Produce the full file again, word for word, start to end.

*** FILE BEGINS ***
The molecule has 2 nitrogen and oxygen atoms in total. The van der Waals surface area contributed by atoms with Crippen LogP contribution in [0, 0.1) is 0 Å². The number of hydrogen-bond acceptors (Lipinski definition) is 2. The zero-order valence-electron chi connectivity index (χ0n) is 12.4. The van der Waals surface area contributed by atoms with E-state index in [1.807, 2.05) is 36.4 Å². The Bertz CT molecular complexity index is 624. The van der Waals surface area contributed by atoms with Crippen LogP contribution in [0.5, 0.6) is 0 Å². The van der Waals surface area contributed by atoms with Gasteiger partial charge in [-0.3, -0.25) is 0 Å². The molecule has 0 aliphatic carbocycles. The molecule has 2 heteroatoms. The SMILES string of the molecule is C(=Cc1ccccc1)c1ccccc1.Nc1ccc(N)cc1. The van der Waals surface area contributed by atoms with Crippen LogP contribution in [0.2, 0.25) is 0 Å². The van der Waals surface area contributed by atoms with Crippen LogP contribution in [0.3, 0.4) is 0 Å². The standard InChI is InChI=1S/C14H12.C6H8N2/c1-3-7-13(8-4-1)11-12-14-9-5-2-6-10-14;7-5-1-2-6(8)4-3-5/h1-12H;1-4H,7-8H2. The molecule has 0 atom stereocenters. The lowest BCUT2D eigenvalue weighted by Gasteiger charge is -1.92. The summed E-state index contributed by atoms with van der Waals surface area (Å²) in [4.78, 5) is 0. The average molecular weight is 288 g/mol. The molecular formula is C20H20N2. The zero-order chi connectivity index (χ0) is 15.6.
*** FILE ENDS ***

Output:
The molecule has 2 nitrogen and oxygen atoms in total. The van der Waals surface area contributed by atoms with Crippen LogP contribution in [0, 0.1) is 0 Å². The number of hydrogen-bond acceptors (Lipinski definition) is 2. The zero-order valence-electron chi connectivity index (χ0n) is 12.4. The van der Waals surface area contributed by atoms with E-state index in [1.807, 2.05) is 36.4 Å². The Bertz CT molecular complexity index is 624. The van der Waals surface area contributed by atoms with Crippen LogP contribution in [0.5, 0.6) is 0 Å². The van der Waals surface area contributed by atoms with Gasteiger partial charge in [-0.3, -0.25) is 0 Å². The molecule has 0 aliphatic carbocycles. The molecule has 2 heteroatoms. The SMILES string of the molecule is C(=Cc1ccccc1)c1ccccc1.Nc1ccc(N)cc1. The van der Waals surface area contributed by atoms with Crippen LogP contribution in [0.2, 0.25) is 0 Å². The van der Waals surface area contributed by atoms with Crippen LogP contribution in [0.3, 0.4) is 0 Å². The standard InChI is InChI=1S/C14H12.C6H8N2/c1-3-7-13(8-4-1)11-12-14-9-5-2-6-10-14;7-5-1-2-6(8)4-3-5/h1-12H;1-4H,7-8H2. The molecule has 0 atom stereocenters. The lowest BCUT2D eigenvalue weighted by Gasteiger charge is -1.92. The summed E-state index contributed by atoms with van der Waals surface area (Å²) in [4.78, 5) is 0. The average molecular weight is 288 g/mol. The molecular formula is C20H20N2. The zero-order chi connectivity index (χ0) is 15.6.